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FireWire Oct 3, 1999 02:05 AM
"Carbonized" apps
Is there any "carbonized" apps currently available for use with the CabonLib found in OS 9?
NeonBoy Oct 3, 1999 05:44 AM
What does the CarbonLib do in MacOS 9?, it is safe to throw it away?
Billabong Oct 3, 1999 06:48 AM
I think Adobe Photoshop 5 is a carbonised app.
Medazinol Oct 3, 1999 12:40 PM
The CarbinLib in Mac OS 9 provides support for "Carbon" updated programs that will ultimatly make the transition to Mac OS X client smoother. At this time there are NO Carbonized apps released *yet*.

A Carbon app will run on Mac OS 9 and Mac OS X. Is allows developers to bring legacy Mac apps to Mac OS X without rewriting the complete application from scratch. You also get the features we've been needing for many years: preemtive multitasking, memory protection, SMP and much more. But only is you have Carbon apps.

PhotoShop has not been Carbonized yet. What you think you saw was a Carbonized PhotoShop 5.0 that has hastily ported for the WWDC 98 conference. The shipping version is NOT Carbonized.

Hope this helps!
Mafoo Oct 3, 1999 02:21 PM
I know as a fact that Outlook Express 5 is carbonised.
ZooTV Oct 3, 1999 03:12 PM
Don't really know if Outlook Express is carbonized...that would mean that only users using Mac OS X Server, and Mac OS 9 would be able to use it. Apple will realease carbon libraires for use with Mac OS 8.1 or higher, but it isn't known when this will happen.

scott Oct 3, 1999 04:39 PM
Don't really know if Outlook Express is carbonized...that would mean that only users using Mac OS X Server, and Mac OS 9 would be able to use it.
Actually, only people using Mac OS 9 and Mac OS X DR1 would be able to. Mac OS X Server does not yet support Carbon apps.

Aside from product maintenance issues, I can't think of any reason an application couldn't be a hybrid: Carbon-based and Classic -- just like PPC/68k FAT. It would be a pain to maintain, though. As ZooTV says, this will be resolved after Carbon libraries are available for Mac OS 8.1.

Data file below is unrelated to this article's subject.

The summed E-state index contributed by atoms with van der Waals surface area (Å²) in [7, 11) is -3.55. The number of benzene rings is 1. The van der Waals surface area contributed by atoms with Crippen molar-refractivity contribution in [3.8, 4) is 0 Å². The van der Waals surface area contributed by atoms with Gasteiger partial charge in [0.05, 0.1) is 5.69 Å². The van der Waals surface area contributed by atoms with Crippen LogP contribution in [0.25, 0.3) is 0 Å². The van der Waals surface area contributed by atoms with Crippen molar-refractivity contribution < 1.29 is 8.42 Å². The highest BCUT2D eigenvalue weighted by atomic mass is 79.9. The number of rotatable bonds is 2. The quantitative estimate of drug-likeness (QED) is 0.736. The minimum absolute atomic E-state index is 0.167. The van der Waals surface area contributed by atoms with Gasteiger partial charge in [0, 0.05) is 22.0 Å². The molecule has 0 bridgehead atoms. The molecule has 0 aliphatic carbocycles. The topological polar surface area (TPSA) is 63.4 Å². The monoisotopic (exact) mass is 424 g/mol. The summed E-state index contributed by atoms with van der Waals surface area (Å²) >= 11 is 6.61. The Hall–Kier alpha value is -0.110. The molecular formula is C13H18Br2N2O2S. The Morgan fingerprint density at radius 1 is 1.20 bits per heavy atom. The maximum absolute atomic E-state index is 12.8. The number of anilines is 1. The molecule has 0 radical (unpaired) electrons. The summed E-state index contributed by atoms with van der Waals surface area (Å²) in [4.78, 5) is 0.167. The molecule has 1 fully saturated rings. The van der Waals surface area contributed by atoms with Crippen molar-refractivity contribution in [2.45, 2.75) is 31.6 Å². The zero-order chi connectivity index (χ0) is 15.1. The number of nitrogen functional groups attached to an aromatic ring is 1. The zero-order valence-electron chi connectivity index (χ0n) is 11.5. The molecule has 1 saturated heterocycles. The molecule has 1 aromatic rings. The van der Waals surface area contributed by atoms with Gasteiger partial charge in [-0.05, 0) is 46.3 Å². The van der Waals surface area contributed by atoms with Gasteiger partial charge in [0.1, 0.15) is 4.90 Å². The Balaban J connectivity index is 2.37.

- Scott

Scott Stevenson
Contributing Editor,

shopsinm Oct 3, 1999 07:50 PM
No developer can release carbonized applications yet because of Apple's NDA. To get the Carbon libraries you need early access to MacOS 9. And to have early access you have to be a registered Apple devloper and have signed their NDA. So I've carbonized my application but I cannot release the carbon version yet.

However Apple has publicly stated that they will get carbon to work under MacOS 8.x as a library. So carbon will work under 8.x the way the appearance control panel works under 7.x. So you should see a fair amount of shareware support carbon soon and commercial software will follow later.
crusher4 Oct 4, 1999 12:25 AM
The new stcript editor is carbon lib relieant....if u dont got it it dont work
Andrew Oct 11, 1999 12:06 PM
Obviously none of you are using Anarachie, or at least read the release notes! ;-)

One of the first few points is that it's been carbonized.
ericnear Oct 11, 1999 04:41 PM
Telnet3 is carbonized. For those of you who don't know Kevin Grant has continued development on the former NCSA Telnet.
Le Flaneur Oct 14, 1999 12:52 AM
Not so clear, crusher4. If Anarchie used Carbon, then why would it run on versions of the MacOS previous to 9? I haven't seen the Carbon libraries released to the general public yet for inclusion in earlier versions of the OS...
Lord Kenja Oct 15, 1999 10:50 AM
Ok. You should NOT throw out Carbon Lib. Carbon Lib implements the Carbon API (or at least the things that is not implementet anywhere else. The rest is just pass-throughs - for instance the new data browser that will make finder-like lists). I don't know if the system uses it (I seriously suspect it does. Making it easier for Apple to transfer code to MacOS X). But new and updated apps will count on it being there.

The API's will be released in a version that will work in MacOS 8.x sometime soon.

There's nothing wrong in making 'Carbon' apps. The SDK may be under NDA. But that don't exclude a developer from releasing apps that have been compiled agains the headers in it.

And lastly. Let's get this straight. Carbon apps are NOT something new and fancy. Most of the API's used have been in MacOS at LEAST since MacOS 8 (there's some new and some that's been changed). Carbon is just a spec of API's that Apple have committed to transfer to MacOS X.

[This message has been edited by Lord Kenja (edited 10-15-1999).]
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